The Stock Market: As the bell rang closing out the first quarter, both the S&P 500 and the Dow Jones Industrial Average indices sat at new all-time highs. In general, our clients did well last year and have continued to benefit from the advances logged in 2013.

Foreign investments did not do as well. The MSCI EAFE (tracks developed markets outside the U.S.) returned less than half the return of the Dow. Emerging markets lost ground in the quarter, with the MSCI Emerging Markets price-only index declining 2.1% in dollar denominated terms. We have had little direct exposure to these markets for since July of 2011. Although we know there are opportunities outside the US—we do not believe there is sufficient clarity to warrant pursuing these markets directly at this time.

The US rebound from the lows in March of 2009 has been nothing short of miraculous. And although this rebound is not a signal that all is well in the world—it has significantly bolstered the balance sheets of our clients.

The US continues to have significant hurdles to overcome. Real unemployment continues to be quite high as the Labor Participation Rate is at 63.5—the lowest level since 1978. Furthermore, despite the sequester—we have yet to do anything meaningful to curtail the expenses associated with social entitlement programs (Social Security, Medicare & Medicaid).

Despite this, our long term clients have benefitted from diversified portfolios that stayed invested—therefore benefitting from the rebound.

We continue to believe that the stock market offers the best “relative” value in the world today—for long term investors. However, that does not mean that the stock market is a panacea. Conversely, the stock market was a far better value in March of 2009—when it was at its most volatile. As more and more investors flood into the stock market—especially the US stock market—it continues to drive up risk and drive down return potential.

We continue to hold a good amount of liquid securities. These assets will provide lower returns—but they offer stability and options in the long term management of a portfolio.

Furthermore, the stock market is not nearly the bargain it was just a few years ago. Additionally, as other investors come off the sidelines and pile money into stocks—it will cause stock markets indices to go up—but not for fundamental reasons.

Ironically, current profit margins are 70% above the long term norm. This sounds like a good problem to have—and it is—but it is most likely to be relatively short lived. Usually, profit margins will revert back to their long term averages. We believe that the current margins are due to corporations running very lean and not reinvesting for long term growth. This will boost profit margins over short time frames—but can be harmful over long time periods.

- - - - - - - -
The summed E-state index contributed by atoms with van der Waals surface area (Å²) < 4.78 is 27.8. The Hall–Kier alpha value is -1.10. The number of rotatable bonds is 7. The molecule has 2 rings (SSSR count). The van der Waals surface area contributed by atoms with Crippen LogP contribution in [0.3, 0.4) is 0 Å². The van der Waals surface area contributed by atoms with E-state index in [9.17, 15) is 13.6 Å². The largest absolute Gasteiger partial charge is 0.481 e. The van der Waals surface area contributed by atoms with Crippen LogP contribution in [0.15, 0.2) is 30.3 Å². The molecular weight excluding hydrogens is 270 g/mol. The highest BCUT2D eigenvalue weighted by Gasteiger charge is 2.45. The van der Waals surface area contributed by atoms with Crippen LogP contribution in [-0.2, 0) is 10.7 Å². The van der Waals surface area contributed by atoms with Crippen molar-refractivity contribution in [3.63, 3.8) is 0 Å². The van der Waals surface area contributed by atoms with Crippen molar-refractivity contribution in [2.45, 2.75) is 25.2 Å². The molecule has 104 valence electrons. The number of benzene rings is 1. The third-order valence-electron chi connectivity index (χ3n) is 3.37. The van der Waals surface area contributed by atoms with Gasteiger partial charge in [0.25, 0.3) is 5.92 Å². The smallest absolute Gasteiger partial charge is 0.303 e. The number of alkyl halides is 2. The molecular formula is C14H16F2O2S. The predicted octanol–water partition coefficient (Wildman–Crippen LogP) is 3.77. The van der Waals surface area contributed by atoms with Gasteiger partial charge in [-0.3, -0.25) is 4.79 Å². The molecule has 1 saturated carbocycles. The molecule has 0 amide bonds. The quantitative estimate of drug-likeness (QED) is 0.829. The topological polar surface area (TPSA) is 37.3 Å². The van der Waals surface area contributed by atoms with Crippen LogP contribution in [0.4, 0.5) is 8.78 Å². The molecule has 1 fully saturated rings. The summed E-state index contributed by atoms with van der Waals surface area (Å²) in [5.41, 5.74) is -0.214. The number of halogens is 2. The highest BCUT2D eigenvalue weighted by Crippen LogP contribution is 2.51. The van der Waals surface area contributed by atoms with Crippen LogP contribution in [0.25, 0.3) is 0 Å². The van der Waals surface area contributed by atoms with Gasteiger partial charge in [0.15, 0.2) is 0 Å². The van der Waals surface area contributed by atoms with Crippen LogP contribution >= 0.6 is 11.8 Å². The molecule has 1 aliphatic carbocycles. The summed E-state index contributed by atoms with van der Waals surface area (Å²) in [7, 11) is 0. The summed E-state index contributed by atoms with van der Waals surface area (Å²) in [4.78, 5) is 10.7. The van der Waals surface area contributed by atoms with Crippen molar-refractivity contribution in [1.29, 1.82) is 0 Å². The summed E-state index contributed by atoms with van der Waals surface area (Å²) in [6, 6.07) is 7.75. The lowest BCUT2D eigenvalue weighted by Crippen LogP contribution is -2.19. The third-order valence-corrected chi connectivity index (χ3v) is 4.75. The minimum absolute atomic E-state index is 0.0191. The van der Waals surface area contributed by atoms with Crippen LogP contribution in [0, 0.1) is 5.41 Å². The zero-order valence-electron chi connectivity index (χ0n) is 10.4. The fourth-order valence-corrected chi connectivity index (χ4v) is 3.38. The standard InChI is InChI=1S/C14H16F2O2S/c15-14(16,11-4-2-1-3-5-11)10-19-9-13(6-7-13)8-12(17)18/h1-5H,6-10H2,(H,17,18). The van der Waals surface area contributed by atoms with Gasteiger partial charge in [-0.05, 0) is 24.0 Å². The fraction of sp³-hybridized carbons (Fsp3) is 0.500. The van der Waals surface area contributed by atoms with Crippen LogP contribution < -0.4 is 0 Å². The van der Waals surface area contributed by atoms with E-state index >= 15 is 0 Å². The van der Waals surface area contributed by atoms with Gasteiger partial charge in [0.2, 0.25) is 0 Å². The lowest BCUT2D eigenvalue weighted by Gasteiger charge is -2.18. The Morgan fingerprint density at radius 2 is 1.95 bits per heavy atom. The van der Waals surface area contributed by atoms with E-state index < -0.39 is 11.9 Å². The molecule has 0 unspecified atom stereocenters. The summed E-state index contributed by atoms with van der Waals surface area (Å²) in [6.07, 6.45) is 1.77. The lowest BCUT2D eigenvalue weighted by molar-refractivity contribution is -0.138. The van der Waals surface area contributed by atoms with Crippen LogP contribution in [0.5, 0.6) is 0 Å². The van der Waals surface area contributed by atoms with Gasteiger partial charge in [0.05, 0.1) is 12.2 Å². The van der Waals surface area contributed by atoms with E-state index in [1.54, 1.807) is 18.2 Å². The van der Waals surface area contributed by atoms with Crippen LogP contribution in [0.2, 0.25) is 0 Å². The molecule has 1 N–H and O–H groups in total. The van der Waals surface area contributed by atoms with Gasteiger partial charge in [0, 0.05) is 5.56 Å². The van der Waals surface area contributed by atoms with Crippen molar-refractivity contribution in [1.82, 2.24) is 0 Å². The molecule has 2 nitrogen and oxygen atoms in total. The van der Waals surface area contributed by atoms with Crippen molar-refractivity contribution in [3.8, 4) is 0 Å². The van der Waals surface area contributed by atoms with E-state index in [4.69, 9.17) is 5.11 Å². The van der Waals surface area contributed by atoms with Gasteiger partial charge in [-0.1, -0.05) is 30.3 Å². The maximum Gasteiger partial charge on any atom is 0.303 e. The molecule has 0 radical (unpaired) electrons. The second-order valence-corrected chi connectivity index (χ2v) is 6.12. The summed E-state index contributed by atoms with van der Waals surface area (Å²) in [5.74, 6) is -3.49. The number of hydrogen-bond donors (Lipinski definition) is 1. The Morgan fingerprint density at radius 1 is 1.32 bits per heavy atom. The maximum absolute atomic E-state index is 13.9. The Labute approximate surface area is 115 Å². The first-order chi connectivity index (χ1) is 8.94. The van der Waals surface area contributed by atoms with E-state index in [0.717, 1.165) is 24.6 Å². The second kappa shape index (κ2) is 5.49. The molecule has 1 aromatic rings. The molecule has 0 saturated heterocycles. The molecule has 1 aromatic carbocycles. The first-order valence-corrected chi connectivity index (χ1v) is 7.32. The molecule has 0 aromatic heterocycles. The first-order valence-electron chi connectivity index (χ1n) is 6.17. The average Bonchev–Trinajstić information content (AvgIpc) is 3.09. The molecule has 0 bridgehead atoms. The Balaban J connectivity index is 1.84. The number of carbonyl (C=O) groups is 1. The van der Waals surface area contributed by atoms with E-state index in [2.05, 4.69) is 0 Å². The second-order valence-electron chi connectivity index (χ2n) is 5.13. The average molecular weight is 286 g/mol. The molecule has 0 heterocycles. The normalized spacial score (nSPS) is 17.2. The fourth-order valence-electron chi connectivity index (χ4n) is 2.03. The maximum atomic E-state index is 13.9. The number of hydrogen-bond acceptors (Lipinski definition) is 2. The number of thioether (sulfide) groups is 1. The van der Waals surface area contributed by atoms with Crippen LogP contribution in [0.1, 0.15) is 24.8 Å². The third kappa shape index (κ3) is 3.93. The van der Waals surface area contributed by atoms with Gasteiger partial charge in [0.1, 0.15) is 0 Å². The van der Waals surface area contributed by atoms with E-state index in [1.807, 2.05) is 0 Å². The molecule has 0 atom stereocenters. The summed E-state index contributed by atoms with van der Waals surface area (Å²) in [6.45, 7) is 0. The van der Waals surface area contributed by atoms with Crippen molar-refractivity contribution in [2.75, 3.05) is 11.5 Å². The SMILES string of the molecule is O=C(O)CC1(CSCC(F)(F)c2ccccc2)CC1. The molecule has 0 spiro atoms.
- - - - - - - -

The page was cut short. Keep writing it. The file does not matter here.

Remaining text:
Another metric which gets our attention is the ratio of total market capitalization to Gross National Product and Gross Domestic Product. Both ratios stand about 104% today. This is not necessarily a “danger, run quickly” figure—but it reiterates that the US stock market is not the bargain it was a few years ago.

In the early ‘90’s these ratios stood at 50% (indicating buy heavily) and in 2000 they stood at more than 150% (highly overvalued).

Although we do not look at broad macro-economic figures to make individual investment decisions—we still pay attention to the overall values in everything we do.

Acknowledging the challenges we face in the world of investing today—we remain cautiously optimistic.

One final note—April marks Sather Financial’s 14th anniversary. It has been an amazing, challenging and very rewarding 14 years. However, without very loyal and fantastic clients—we would not have a reason to exist. Given this, we hope you will join us at our annual client appreciation get together on Thursday April 18th at Fossati’s (101 S. Main in Victoria). Drinks and snacks will be served from 5PM until 8ish.

We hope to see you there.


Dave                                                                                        Warren

Dave Sather, President                                                        Warren Udd